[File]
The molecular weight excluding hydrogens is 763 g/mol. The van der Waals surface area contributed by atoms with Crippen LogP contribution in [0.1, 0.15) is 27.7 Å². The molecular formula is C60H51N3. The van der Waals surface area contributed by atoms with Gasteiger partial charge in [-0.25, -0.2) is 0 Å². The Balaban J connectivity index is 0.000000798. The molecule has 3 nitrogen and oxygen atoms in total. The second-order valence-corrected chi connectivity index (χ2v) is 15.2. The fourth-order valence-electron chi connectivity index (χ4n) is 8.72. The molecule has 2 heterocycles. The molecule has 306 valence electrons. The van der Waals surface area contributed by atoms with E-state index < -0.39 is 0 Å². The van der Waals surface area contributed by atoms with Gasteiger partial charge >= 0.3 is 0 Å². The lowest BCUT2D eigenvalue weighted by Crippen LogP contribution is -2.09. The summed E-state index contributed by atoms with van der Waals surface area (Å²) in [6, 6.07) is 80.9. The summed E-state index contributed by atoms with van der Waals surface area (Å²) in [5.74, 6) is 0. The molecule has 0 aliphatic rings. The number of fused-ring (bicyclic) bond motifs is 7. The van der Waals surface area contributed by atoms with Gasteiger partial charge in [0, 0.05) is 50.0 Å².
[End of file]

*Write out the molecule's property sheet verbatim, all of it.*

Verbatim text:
The molecular weight excluding hydrogens is 763 g/mol. The van der Waals surface area contributed by atoms with Crippen LogP contribution in [0.1, 0.15) is 27.7 Å². The molecular formula is C60H51N3. The van der Waals surface area contributed by atoms with Gasteiger partial charge in [-0.25, -0.2) is 0 Å². The Balaban J connectivity index is 0.000000798. The molecule has 3 nitrogen and oxygen atoms in total. The second-order valence-corrected chi connectivity index (χ2v) is 15.2. The fourth-order valence-electron chi connectivity index (χ4n) is 8.72. The molecule has 2 heterocycles. The molecule has 306 valence electrons. The van der Waals surface area contributed by atoms with E-state index < -0.39 is 0 Å². The van der Waals surface area contributed by atoms with Gasteiger partial charge >= 0.3 is 0 Å². The lowest BCUT2D eigenvalue weighted by Crippen LogP contribution is -2.09. The summed E-state index contributed by atoms with van der Waals surface area (Å²) in [6, 6.07) is 80.9. The summed E-state index contributed by atoms with van der Waals surface area (Å²) in [5.74, 6) is 0. The molecule has 0 aliphatic rings. The number of fused-ring (bicyclic) bond motifs is 7. The van der Waals surface area contributed by atoms with Gasteiger partial charge in [0, 0.05) is 50.0 Å².